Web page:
North Korean Church Leaders Visit U.S., Disclose New Signs of Growth and Freedom
In a historic event April 24-26 in Washington, D.C., four church leaders from the North Korean Church Federation conferred with Korean church leaders from South Korea, the United States, and other countries and also disclosed encouraging new signs of hope for the North Korean Christian community, long the subject of intense government scrutiny and persecution. The conference, sponsored by the National Council of Churches, represented the first time in history that North Korean church officials had been permitted to visit the United States.
One hundred and twenty participants gathered at the 4H Center primarily to discuss the unification of Korea, torn into northern and southern spheres by post-World War II partitioning and the 1950-53 Korean War. The North Korean delegation was headed by Rev. Kijun Koh, general secretary of the Church Federation, and also included federation vice-president Rev. Un Dong Kim, Nak Hyuk Kim, and interpreter Hay Sook Kim.
Five participants at the conference represented the National Council of Churches in South Korea, with additional participants representing the World Council of Churches, affiliated bodies in the U.S., Canada, Japan, and West Germany, and a variety of peace organizations.
New Freedom for the Church?
At a press conference Rev. Koh acknowledged the existence of 10,000 Christians in 500 house churches widely scattered throughout North Korea. He also reported that the increased number of Christians in the capital city of Pyongyang prompted the government to permit the construction last fall of two new church buildings—the first such construction since the end of the Korean War. One building is designated for Protestants, the other for Catholics.
In another first in 1983, the North Korean government allowed the printing of 10,000 copies of the New Testament and hymnbooks. In 1984 10,000 copies of the Old Testament were printed. Koh emphasized the religious freedom of North Koreans, but he also pointed out the obligation of North Korean Christians to demonstrate love for their country.
The North Korean church spokesman further explained that the Church Federation, organized in 1946, has been active in advocating the unification of Korea and encouraging “just causes” in South Korea through statements, appeals, formal letters, and radio programs. Koh indicated that he is willing to go to Seoul or anywhere else if such a visit will promote the unification of Korea.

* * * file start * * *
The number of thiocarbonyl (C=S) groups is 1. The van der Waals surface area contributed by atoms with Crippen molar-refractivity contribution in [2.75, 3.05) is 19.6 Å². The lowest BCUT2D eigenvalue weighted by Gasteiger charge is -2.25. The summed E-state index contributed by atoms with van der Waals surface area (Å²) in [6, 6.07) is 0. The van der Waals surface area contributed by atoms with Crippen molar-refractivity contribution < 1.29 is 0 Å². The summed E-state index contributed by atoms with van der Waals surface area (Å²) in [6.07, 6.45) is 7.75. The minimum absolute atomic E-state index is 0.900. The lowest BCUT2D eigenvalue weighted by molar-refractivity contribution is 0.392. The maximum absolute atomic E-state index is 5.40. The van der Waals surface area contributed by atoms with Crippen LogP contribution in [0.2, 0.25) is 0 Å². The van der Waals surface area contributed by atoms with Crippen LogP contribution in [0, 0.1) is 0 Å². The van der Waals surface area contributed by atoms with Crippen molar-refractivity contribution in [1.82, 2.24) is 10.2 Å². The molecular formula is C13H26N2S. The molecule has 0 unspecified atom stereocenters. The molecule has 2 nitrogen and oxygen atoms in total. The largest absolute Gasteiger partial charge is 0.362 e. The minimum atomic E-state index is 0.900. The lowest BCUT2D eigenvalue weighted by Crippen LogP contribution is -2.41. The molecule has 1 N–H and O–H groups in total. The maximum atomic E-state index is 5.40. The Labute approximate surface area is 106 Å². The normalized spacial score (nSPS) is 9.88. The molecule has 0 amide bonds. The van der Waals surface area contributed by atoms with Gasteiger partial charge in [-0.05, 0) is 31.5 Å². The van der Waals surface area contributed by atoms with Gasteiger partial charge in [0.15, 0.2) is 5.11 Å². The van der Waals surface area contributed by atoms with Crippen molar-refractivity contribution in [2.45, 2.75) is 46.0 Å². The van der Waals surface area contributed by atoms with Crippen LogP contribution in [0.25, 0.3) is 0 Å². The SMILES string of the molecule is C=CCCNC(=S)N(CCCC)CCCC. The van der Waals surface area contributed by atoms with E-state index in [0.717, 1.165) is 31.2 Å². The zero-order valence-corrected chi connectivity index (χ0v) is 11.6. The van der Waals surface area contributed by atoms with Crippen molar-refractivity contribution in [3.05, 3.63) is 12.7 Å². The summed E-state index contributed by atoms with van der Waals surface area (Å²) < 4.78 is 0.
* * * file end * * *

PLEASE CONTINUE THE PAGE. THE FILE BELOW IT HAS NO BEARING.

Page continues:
How to Unify Korea?
Conference workshops and seminars covered a wide range of issues, including: the problem of mutual hostilities; separated families; the civilian exchange program; security, demilitarization, and the peace movement in Northeast Asia; systematic strategies for the peaceful unification of Korea, put forward by the U.S. government, the Christian ecumenical movement, Korean-Americans, and others; and the role of Korean-Americans in reshaping U.S. policy toward Korea.
All participants agreed on the ultimate goal of the unification of Korea. They also called on the U.S. government to cease the annual “Team Spirit” military exercises and to remove its nuclear arms and armed forces from South Korea.
Upon arrival at Kennedy Airport in New York City, the North Korean delegation was received by a local group of Korean-Ameri-can clergymen. Following a dinner reception, the team visited Union Theological Seminary and called on its president. They then attended a Sunday worship service at Riverside Church before coming to Washington, D.C. After the conference, the team headed for Chicago, where they met with another group of Korean-American clergymen and participated in two services before departing for North Korea.